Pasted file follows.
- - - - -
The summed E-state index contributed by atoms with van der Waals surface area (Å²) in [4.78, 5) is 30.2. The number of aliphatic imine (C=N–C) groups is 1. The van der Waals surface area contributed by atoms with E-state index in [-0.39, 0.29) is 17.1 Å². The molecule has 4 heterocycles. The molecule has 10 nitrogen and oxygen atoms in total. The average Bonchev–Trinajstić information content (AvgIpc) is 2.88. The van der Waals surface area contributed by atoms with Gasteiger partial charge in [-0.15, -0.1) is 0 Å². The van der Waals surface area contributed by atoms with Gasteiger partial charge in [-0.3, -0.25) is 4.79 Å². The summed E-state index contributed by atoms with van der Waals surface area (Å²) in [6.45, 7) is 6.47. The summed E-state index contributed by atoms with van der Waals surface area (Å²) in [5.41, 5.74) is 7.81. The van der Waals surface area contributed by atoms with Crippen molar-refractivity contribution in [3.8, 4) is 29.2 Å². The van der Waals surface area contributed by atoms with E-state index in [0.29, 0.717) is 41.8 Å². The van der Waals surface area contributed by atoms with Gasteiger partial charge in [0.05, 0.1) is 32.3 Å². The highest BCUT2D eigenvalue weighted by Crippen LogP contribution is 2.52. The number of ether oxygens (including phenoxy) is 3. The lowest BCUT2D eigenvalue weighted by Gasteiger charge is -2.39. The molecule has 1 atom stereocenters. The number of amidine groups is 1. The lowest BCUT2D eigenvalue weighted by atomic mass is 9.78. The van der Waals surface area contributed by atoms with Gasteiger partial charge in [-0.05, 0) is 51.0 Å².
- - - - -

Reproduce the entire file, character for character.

The summed E-state index contributed by atoms with van der Waals surface area (Å²) in [4.78, 5) is 30.2. The number of aliphatic imine (C=N–C) groups is 1. The van der Waals surface area contributed by atoms with E-state index in [-0.39, 0.29) is 17.1 Å². The molecule has 4 heterocycles. The molecule has 10 nitrogen and oxygen atoms in total. The average Bonchev–Trinajstić information content (AvgIpc) is 2.88. The van der Waals surface area contributed by atoms with Gasteiger partial charge in [-0.15, -0.1) is 0 Å². The van der Waals surface area contributed by atoms with Gasteiger partial charge in [-0.3, -0.25) is 4.79 Å². The summed E-state index contributed by atoms with van der Waals surface area (Å²) in [6.45, 7) is 6.47. The summed E-state index contributed by atoms with van der Waals surface area (Å²) in [5.41, 5.74) is 7.81. The van der Waals surface area contributed by atoms with Crippen molar-refractivity contribution in [3.8, 4) is 29.2 Å². The van der Waals surface area contributed by atoms with E-state index in [0.29, 0.717) is 41.8 Å². The van der Waals surface area contributed by atoms with Gasteiger partial charge in [0.05, 0.1) is 32.3 Å². The highest BCUT2D eigenvalue weighted by Crippen LogP contribution is 2.52. The number of ether oxygens (including phenoxy) is 3. The lowest BCUT2D eigenvalue weighted by Gasteiger charge is -2.39. The molecule has 1 atom stereocenters. The number of amidine groups is 1. The lowest BCUT2D eigenvalue weighted by atomic mass is 9.78. The van der Waals surface area contributed by atoms with Gasteiger partial charge in [-0.05, 0) is 51.0 Å².